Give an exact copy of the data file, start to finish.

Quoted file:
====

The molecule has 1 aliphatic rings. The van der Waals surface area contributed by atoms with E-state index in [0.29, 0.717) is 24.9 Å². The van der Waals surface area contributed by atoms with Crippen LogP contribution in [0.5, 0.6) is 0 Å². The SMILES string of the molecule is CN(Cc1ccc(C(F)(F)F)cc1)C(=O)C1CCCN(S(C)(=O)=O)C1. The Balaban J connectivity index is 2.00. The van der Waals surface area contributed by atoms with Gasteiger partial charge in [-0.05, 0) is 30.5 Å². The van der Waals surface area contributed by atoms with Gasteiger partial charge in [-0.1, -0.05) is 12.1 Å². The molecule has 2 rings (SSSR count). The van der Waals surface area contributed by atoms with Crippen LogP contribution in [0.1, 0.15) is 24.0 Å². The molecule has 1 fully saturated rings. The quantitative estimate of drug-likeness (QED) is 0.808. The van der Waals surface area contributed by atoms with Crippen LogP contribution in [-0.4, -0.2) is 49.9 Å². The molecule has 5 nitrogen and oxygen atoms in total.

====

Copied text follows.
The molecule has 1 aliphatic rings. The van der Waals surface area contributed by atoms with E-state index in [0.29, 0.717) is 24.9 Å². The van der Waals surface area contributed by atoms with Crippen LogP contribution in [0.5, 0.6) is 0 Å². The SMILES string of the molecule is CN(Cc1ccc(C(F)(F)F)cc1)C(=O)C1CCCN(S(C)(=O)=O)C1. The Balaban J connectivity index is 2.00. The van der Waals surface area contributed by atoms with Gasteiger partial charge in [-0.05, 0) is 30.5 Å². The van der Waals surface area contributed by atoms with Gasteiger partial charge in [-0.1, -0.05) is 12.1 Å². The molecule has 2 rings (SSSR count). The van der Waals surface area contributed by atoms with Crippen LogP contribution in [0.1, 0.15) is 24.0 Å². The molecule has 1 fully saturated rings. The quantitative estimate of drug-likeness (QED) is 0.808. The van der Waals surface area contributed by atoms with Crippen LogP contribution in [-0.4, -0.2) is 49.9 Å². The molecule has 5 nitrogen and oxygen atoms in total.